• Joe Breitfeller

Qantas Reports FY 2020 Pre-Tax Statutory Loss of $2.7 Billion, Underlying Pre-Tax Profit of $124 M

Qantas reported on Thursday their fiscal year 2020 financial results for the 12 months ending June 30, 2020. The carrier reported a 91 percent decline in underlying pre-tax profit to $124 million and a statutory pre-tax loss of $2.7 billion.


Qantas 787-9 Dreamliner in Centenary Livery - Courtesy Qantas

Today (August 20, 2020), the Qantas Group reported their FY20 financial results for the 12 months ending June 30, 2020. The Group’s underlying pre-tax profit declined 91% to $124 million, while their pre-tax statutory loss totaled $2.7 billion, including a $1.4 billion non-cash write down of assets, including their A380 fleet, as well as $642 million in one-off redundancy and restructuring costs. Qantas reported a strong first half of the year with an underlying pre-tax profit of $771 million, followed by an abysmal second half (2H20) drop in revenue of $4 billion due to the global COVID-19 pandemic and related border closures. Between April and the end of June, Group revenue fell 82 percent, while costs were reduced by 75%, thereby limiting the drop in underlying pre-tax profit during the second half to $1.2 billion. In Thursday’s announcement, Qantas Group’s CEO, Alan Joyce said,


“The impact of COVID on all airlines is clear. It’s devastating and it will be a question of survival for many. What makes Qantas different is that we entered this crisis with a strong balance sheet, and we moved fast to put ourselves in a good position to wait for the recovery. We’ve had to make very tough decisions in the past few months to guarantee out future. At least 6,000 of our people will leave the business through no fault of their own, and thousands more will be stood down for a long time. Recovery will take time and it will be choppy. We’ve already had setbacks with borders opening and then closing again. But we know that travel is at the top of people’s wish lists and that demand will return as soon as restrictions lift. That means we can get more of our people back to work.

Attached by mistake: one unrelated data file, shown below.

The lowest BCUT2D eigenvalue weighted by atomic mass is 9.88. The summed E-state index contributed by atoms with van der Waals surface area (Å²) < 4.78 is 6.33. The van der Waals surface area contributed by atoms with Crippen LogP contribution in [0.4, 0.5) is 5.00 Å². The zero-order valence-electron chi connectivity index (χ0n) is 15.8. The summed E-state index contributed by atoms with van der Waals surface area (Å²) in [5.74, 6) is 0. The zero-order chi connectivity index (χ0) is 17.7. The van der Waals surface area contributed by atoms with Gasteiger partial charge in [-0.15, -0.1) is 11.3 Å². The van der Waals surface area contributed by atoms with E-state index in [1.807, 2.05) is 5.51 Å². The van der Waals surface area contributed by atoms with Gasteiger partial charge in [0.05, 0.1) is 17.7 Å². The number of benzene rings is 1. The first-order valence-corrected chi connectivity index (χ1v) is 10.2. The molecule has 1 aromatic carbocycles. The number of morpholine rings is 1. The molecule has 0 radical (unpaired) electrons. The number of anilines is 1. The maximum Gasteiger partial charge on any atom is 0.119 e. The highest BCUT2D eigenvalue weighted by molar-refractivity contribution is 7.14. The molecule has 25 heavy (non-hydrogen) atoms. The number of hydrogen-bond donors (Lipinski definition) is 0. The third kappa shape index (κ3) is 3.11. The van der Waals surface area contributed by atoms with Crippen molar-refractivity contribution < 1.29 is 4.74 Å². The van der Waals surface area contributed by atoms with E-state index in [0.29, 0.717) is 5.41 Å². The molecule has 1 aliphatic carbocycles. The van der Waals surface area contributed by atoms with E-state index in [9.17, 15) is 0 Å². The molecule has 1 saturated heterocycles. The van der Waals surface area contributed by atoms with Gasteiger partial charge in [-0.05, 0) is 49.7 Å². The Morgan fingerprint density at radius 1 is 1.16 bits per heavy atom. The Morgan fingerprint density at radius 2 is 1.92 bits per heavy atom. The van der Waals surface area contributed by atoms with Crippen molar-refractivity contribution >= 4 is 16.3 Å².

“COVID is reshaping the competitive landscape and that presents a mix of challenges and opportunities for us. Most airlines will come through this crisis a lot leaner, which means we have to reinvent how we run parts of our business in a changed market. We were on track for another profit of above $1 billion when the crisis struck. The fact that we still delivered a full year underlying profit shows how quickly we adjusted when revenue collapsed. Qantas Loyalty’s profit was down less than 10 percent and member satisfaction increased in the fourth quarter, which shows the strength of that business. Qantas Freight has been a major beneficiary of the shift to people shopping online and our charter flying for resource companies is strong. COVID-19 will continue to have a huge impact on our business and we’re expecting a significant underlying loss in FY21. Looking further ahead, we’re in a good position to ride out this storm and make the most of the recovery. Our market position is set to strengthen as the only Australian airline with a full service and low fares domestic offering as well as long haul international services.”


Group Domestic during the first half performed strongly, offsetting the 50% drop in second half revenue caused by COVID-19 restrictions, with Qantas domestic achieving an EBIT of $173 million and Jetstar Domestic an EBIT of $112 million, absorbing a $33 million impact of a peak summer period industrial action. The company expects to increase their domestic market share from 60 to 70% due to the fleet reduction at Virgin Australia and closing of the airline's low-cost carrier.


Qantas International earned an FY20 profit of $56 million, largely attributable to a record performance by Qantas Freight and a large increase in e-commerce. Regularly scheduled international flights ceased in April and were replaced by over 100 repatriation services operated by Qantas on behalf of the Australian Federal Government. Jetstar’s international businesses made losses due to border closures and while New Zealand domestic flying was planning a return to nearly full capacity by the end of August, uncertainty remains, given changing restrictions. Jetstar Asia in Singapore is reducing their fleet and workforce by over 25% and while Jetstar Japan was impacted by local lockdowns, they resumed domestic routes in July, and are planning to operate at around 75% of pre-pandemic capacity in August. Additionally, The Group announced in June a divestment of its 30 percent stake in Jetstar Pacific in Vietnam.


As of June 30, 2020, Qantas had received a total gross benefit of Government support of $515 million and a net benefit of $15 million after costs for flights operated. The Group also collected $267 million in ‘Jobkeeper’ benefits which was paid to employees on stand down and used to subsidize wages of those still working. As previously mentioned, the Group’s available liquidity at the end of June was $4.5 billion, including $1 billion in undrawn credit facilities. The company also successfully raised over $1.4 billion through a fully underwritten institutional placement and retail Share Purchase Plan. At the close of FY20, the Qantas Group had a net debt of $4.7 billion with no major debt maturities due until June 2021. The company also reduced second half CAPEX by 400 million and expects further reductions in FY21 with the deferral of Boeing 787-9 and Airbus A321neo deliveries.

Source: Qantas Group

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